Chemotherapy and oral care
While chemotherapy helps treat cancer, it can also cause side effects that affect the mouth and could cause you to delay or stop treatment. To help prevent serious problems, see a dentist at least 2 weeks before starting chemotherapy. A dentist can help prevent mouth problems.
How does chemotherapy affect the mouth?
Chemotherapy is the use of drugs to treat cancer. These drugs kill cancer cells, but they may also harm normal cells, including cells in the mouth. Side effects include problems with your teeth and gums; the soft, moist lining of your mouth; and the glands that make saliva (spit). It's important to know that side effects in the mouth can be serious. The side effects can hurt and make it hard to eat, talk, and swallow. You are more likely to get an infection, which can be dangerous when you are receiving cancer treatment. If the side effects are bad, you may not be able to keep up with your cancer treatment. Your doctor may need to cut back on your cancer treatment or may even stop it.
What mouth problems does chemotherapy cause?
Different people have different side effects from chemotherapy. The problems depend on the chemotherapy drugs and how your body reacts to them. You may have these problems only during treatment or for a short time after treatment ends:
- Painful mouth and gums
- Dry mouth
- Burning, peeling, or swelling tongue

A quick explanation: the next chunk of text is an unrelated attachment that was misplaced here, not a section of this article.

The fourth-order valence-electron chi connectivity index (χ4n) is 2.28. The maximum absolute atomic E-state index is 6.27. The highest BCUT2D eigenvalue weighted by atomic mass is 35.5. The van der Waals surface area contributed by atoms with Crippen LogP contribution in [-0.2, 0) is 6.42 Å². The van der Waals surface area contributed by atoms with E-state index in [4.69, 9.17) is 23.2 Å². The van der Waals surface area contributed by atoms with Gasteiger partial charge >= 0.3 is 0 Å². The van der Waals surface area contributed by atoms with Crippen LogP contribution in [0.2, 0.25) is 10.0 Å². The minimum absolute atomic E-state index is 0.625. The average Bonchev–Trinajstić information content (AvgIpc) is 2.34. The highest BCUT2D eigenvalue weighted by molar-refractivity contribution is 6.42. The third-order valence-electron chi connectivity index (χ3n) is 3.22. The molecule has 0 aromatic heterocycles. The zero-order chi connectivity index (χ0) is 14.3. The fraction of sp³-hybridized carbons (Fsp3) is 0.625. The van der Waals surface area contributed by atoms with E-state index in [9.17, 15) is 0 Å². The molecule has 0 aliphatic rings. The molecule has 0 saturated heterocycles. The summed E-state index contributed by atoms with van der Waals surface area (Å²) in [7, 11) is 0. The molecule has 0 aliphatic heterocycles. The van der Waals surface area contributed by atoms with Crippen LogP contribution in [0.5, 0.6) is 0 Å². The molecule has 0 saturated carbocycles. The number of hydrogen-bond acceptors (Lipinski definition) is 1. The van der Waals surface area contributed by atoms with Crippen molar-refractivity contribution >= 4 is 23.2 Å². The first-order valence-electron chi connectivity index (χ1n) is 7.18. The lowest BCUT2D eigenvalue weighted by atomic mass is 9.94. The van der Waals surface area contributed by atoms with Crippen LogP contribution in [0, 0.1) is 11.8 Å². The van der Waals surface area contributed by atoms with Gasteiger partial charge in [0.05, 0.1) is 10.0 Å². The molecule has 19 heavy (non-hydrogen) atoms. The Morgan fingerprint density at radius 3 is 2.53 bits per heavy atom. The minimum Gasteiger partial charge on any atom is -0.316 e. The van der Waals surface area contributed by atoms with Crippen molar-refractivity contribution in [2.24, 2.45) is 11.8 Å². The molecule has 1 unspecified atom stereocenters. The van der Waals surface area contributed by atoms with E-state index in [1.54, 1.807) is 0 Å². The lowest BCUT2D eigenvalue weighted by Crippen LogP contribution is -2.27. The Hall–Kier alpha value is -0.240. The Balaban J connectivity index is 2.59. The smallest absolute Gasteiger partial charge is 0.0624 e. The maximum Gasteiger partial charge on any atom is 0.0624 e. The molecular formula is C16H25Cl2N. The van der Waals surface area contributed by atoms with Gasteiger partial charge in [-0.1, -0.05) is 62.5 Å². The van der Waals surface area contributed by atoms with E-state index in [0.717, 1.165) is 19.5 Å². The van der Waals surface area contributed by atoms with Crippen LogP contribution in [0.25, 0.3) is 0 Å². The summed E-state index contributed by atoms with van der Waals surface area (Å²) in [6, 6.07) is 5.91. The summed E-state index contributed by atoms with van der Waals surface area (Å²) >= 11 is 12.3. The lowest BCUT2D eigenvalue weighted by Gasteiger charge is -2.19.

- Change in taste
You can see or feel most of these problems. Check your mouth every day.
Why should I see a dentist?
You may be surprised that your dentist is important in your cancer treatment. If you go to the dentist before chemotherapy begins, you can help prevent serious mouth problems. Side effects often happen because a person's mouth is not healthy before chemotherapy starts. Not all mouth problems can be avoided but the fewer side effects you have, the more likely you will stay on your cancer treatment schedule. It's important for your dentist and cancer doctor to talk to each other about your cancer treatment. Be sure to give your dentist your cancer doctor's phone number.
When should I see a dentist?
You need to see the dentist at least 2 weeks before chemotherapy begins. If you have already started chemotherapy and didn't go to a dentist, see one as soon as possible.
What will the dentist and dental hygienist do?
Check your teeth. Take x-rays. Take care of mouth problems. Show you how to take care of your mouth to prevent side effects. The dentist will do a complete exam.
What can I do to keep my mouth healthy?
You can do a lot to keep your mouth healthy during chemotherapy. The first step is to see a dentist before you start cancer treatment. Once your treatment starts, it's important to look in your mouth every day for sores or other changes. These tips can help prevent and treat a sore mouth:
- Keep your mouth moist. Drink a lot of water.
- Suck ice chips.
- Use sugarless gum or sugar-free hard candy.
- Use a saliva substitute to help moisten your mouth.
- Clean your mouth, tongue, and gums.